Cloud gaming services like OnLive and Gaikai are a way to bring modern PC games on much less powerful hardware than what you’d normally need if you installed the game on your own PC. They are also great for democratizing the console market and gaming hardware in general, because you can now use less powerful consoles to play games that look just as good.
I think the OnLive support helped the Vizio Co-Star become this popular, although it’s definitely not the only factor, and probably not even the main one. But anything helps and I think it will help OUYA become a more interesting device as well. OnLive says support for OUYA means that:
- OnLive will deliver a full console-class experience, bringing hundreds of top-tier games from more than 80 publishers to the OUYA console for play on demand.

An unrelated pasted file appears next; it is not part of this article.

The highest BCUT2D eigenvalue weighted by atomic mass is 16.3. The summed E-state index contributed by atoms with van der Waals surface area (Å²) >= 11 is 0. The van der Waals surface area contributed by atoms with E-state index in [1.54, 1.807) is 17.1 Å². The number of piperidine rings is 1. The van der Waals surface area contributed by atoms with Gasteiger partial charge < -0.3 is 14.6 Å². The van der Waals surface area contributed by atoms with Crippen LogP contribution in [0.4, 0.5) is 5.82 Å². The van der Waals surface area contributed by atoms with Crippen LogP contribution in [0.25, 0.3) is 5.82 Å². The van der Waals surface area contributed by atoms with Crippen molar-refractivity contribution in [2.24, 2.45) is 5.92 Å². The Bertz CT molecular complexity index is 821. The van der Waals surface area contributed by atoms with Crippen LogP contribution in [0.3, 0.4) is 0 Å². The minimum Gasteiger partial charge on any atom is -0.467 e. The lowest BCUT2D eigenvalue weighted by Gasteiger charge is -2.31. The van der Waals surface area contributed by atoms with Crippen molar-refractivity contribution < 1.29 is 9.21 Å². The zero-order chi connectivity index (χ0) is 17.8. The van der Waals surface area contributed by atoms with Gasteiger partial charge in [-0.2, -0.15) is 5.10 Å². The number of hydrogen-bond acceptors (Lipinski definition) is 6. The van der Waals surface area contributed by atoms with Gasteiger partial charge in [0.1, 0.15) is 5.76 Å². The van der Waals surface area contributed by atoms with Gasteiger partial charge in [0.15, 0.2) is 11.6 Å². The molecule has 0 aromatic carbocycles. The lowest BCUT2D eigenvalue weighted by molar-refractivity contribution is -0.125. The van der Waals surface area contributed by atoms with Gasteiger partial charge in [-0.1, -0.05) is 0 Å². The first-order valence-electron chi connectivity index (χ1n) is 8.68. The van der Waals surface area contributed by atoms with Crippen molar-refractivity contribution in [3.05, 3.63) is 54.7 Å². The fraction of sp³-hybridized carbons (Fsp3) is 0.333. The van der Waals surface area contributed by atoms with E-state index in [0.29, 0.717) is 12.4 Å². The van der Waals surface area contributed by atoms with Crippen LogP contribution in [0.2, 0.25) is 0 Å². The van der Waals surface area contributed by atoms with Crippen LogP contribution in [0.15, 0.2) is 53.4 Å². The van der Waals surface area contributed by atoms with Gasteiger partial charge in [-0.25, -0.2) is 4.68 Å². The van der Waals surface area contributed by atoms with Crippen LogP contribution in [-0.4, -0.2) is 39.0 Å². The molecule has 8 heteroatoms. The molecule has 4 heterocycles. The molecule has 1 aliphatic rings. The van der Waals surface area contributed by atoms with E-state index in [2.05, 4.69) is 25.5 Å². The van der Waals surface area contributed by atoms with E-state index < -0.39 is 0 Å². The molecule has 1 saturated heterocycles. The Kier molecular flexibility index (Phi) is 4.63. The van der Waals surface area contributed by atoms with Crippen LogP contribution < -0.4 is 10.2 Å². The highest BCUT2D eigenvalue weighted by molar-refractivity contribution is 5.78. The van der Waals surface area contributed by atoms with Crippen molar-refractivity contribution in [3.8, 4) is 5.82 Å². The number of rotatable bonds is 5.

- OUYA owners will be able to jump in and play any of these games both at home on their OUYA console, and on the go on PCs, Macs, tablets and phones, never leaving a game behind.
- Instant demos will be available for nearly every game in our ever-growing library—from eagerly anticipated indie titles like Ravaged, to hot blockbusters like the upcoming Darksiders® II. Players can experience up to 30 minutes of each game for free before deciding what to buy. If they like it, they can continue playing where the demo left off.
The OUYA team has also showcased its controller for the console, and although it looks interesting, it isn’t a breakthrough in controller design. The company would’ve probably been better off using an off-the-shelf controller that is much cheaper, and also support other types like PS3 or Xbox 360 controllers.
I feel that the controller takes a big chunk of OUYA’s pricing, and I’d rather the company spent the extra money on getting more powerful hardware for 2013, like Tegra 4 or Exynos 5250 processors, which should be more in line with the kind of hardware that smartphones and tablets will feature next year.